It may be a good idea if you aren’t leaving that space free to be bored or do nothing. There’s a difference between downtime and time being bored.

Change Things Up

You might want to consider rearranging your obligations or trying something new. If you go to 12-Step meetings, consider becoming a sponsor if you’ve been sober for a year or more. 

Talk with your therapist one-on-one about tackling something new. Try taking on a leadership position and becoming more engaged in the group.

However, taking on more responsibilities might not be the best option if stress is the issue. If you feel overburdened, then it’s best to consider what aspects of these meetings are the most and least important to you.

Prioritize What You Get The Most From

The truth could be that you just need to let go of some of the meetings that aren’t serving you anymore. Now that you’ve gotten this second chance at life, you are allowed to live your most fulfilling life. You get to decide what your life is composed of.

While there was a time when these meetings may have done wonders in early recovery, not all of them require a lifelong commitment. 

It’s common for therapy patients to no longer benefit from treatment after they’ve built their life back up and learned healthy coping mechanisms and positive thought processes. 

Think about what you are getting from meetings that fill your week. What more could you get in the future? Keep things that serve you and let the others go.

You get to choose how you spend your time in recovery. You know yourself best, especially in this new life that you are leading. If you aren’t sure what’s best, reach out to your support system for guidance. 

Your sponsor, therapist, friends, and family know your progress, where you’ve come from, and where you want to be. If you are feeling burned out or overwhelmed, it might be time to lighten the load and find something else that is fulfilling, if not more.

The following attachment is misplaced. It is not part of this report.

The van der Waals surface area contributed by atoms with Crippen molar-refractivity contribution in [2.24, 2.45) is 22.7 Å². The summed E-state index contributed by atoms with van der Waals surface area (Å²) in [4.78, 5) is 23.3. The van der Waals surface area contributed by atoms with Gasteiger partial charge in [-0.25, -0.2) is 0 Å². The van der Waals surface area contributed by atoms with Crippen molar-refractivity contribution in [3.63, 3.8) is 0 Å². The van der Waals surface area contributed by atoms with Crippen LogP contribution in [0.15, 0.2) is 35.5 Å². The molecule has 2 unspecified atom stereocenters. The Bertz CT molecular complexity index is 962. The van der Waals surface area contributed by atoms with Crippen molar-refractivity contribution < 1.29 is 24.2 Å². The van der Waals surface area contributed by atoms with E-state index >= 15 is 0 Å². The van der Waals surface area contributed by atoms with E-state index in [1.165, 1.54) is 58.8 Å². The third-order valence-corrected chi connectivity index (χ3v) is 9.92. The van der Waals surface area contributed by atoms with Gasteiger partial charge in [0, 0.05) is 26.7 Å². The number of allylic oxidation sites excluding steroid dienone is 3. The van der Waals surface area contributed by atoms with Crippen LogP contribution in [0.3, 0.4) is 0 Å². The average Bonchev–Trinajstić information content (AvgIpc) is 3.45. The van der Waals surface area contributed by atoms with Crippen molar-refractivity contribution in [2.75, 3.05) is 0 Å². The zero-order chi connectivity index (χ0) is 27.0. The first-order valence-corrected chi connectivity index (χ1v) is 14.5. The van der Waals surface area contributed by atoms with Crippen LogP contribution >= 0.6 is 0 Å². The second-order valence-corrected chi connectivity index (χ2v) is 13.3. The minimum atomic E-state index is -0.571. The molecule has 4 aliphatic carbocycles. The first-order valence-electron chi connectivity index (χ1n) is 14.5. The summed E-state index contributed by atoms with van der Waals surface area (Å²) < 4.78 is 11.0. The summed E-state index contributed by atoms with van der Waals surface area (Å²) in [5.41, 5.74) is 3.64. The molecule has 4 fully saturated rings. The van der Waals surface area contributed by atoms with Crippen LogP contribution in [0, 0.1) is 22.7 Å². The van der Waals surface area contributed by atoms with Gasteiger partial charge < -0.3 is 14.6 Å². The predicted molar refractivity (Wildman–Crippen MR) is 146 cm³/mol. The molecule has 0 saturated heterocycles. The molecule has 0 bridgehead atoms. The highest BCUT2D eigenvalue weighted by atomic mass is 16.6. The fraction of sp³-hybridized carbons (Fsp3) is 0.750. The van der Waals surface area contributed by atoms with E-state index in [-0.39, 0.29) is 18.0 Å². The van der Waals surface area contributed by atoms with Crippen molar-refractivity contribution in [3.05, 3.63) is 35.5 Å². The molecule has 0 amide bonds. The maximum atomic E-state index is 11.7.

Cornerstone Healing Center offers aftercare for all of its clients and treatment alumni. We also provide navigators who can coach you on life choices for the future. 

We are happy to provide you with information and resources about our programs and how they can benefit you in the future. If you’d like to know more about life during recovery and the best track, contact us at (800) 643-2108.


[1] From Teen Addict To Founder Of Treatment Center


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Author & Reviewers

susana spiegel recovery writer and SEO expert

Susana is a recovery writer and advocate with over 8 years in addiction recovery. She is passionate about sharing accurate and helpful information about mental health, addiction, and recovery. She holds a Bachelor’s in Christian Studies from Grand Canyon University and has over 7 years of working in the addiction field. 

lionel estrada lisac clinical director

Lionel is the Clinical Director of Cornerstone’s Scottsdale treatment facilities. He has had over 4 years at Cornerstone. He is personally in recovery and passionate about helping others overcome substance abuse and mental health challenges; he is trained as an EMDR, adopting a trauma-informed approach to treat the underlying issues.